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Los Angeles Times, December 20, 2003
Making a Play for Eager Minds

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For the last few years, LeapFrog Enterprises Inc. has been king of the pond in the electronic learning toys business.

Now, Mattel Inc. is trying to elbow its way onto the lily pad. Through its Fisher-Price division, the El Segundo company jumped in this year with its electronic read-aloud toy, the PowerTouch Learning System.

There's no question that LeapFrog has to worry about other companies' taking share," said toy industry analyst Sean McGowan of Harris Nesbitt Gerard in New York. "When your market share is 80%, it's a lot easier for it to go down than to go up — and when you go from 0% market share to 80% in essentially five to seven years, you're the guy everyone is gunning for."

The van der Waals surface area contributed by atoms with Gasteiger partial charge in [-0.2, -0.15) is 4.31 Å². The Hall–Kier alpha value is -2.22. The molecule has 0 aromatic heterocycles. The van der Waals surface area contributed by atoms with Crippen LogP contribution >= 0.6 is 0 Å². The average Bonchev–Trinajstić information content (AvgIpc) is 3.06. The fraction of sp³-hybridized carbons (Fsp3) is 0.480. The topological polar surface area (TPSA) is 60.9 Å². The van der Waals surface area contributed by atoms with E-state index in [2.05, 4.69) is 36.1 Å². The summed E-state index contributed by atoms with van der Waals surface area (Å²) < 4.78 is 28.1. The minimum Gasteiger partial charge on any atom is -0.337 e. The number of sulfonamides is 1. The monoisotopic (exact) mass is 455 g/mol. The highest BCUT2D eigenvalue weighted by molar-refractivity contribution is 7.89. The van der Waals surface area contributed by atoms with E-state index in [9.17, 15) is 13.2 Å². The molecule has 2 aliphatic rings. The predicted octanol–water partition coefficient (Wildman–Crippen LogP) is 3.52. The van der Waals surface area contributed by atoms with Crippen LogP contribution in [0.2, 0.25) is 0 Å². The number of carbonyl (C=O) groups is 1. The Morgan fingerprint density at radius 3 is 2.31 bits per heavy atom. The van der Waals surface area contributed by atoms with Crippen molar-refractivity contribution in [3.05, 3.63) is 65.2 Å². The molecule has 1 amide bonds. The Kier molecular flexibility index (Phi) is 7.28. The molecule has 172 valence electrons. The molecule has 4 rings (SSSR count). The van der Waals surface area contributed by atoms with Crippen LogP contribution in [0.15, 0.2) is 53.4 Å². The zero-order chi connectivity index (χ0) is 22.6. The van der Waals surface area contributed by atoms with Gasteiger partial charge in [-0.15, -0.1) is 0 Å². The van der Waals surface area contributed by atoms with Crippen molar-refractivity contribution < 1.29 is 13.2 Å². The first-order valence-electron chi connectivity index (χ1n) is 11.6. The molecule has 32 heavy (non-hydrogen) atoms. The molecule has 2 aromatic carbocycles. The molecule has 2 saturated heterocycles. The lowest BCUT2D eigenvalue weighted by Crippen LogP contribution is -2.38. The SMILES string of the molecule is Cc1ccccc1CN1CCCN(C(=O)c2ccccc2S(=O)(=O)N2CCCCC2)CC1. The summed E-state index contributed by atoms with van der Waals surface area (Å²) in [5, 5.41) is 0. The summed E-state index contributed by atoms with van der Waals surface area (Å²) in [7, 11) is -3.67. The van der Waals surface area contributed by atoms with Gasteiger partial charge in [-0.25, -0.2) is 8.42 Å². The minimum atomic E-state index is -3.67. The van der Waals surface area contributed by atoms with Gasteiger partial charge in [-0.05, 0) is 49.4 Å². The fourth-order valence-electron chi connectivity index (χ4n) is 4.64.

To meet Mattel's challenge, LeapFrog accelerated the introduction of new toys, said Tim Bender, LeapFrog's head of sales and marketing. The firm's LeapPad Plus Writing, a $50 device for children 4 to 8 that helps with handwriting, wasn't due until next year, and a new hand-held platform called Leapster originally was slated to launch in 2005.

"To me, you can either ignore the competition and act like they're not there, or you can respond to them," Bender said. "In our case, we got more aggressive."

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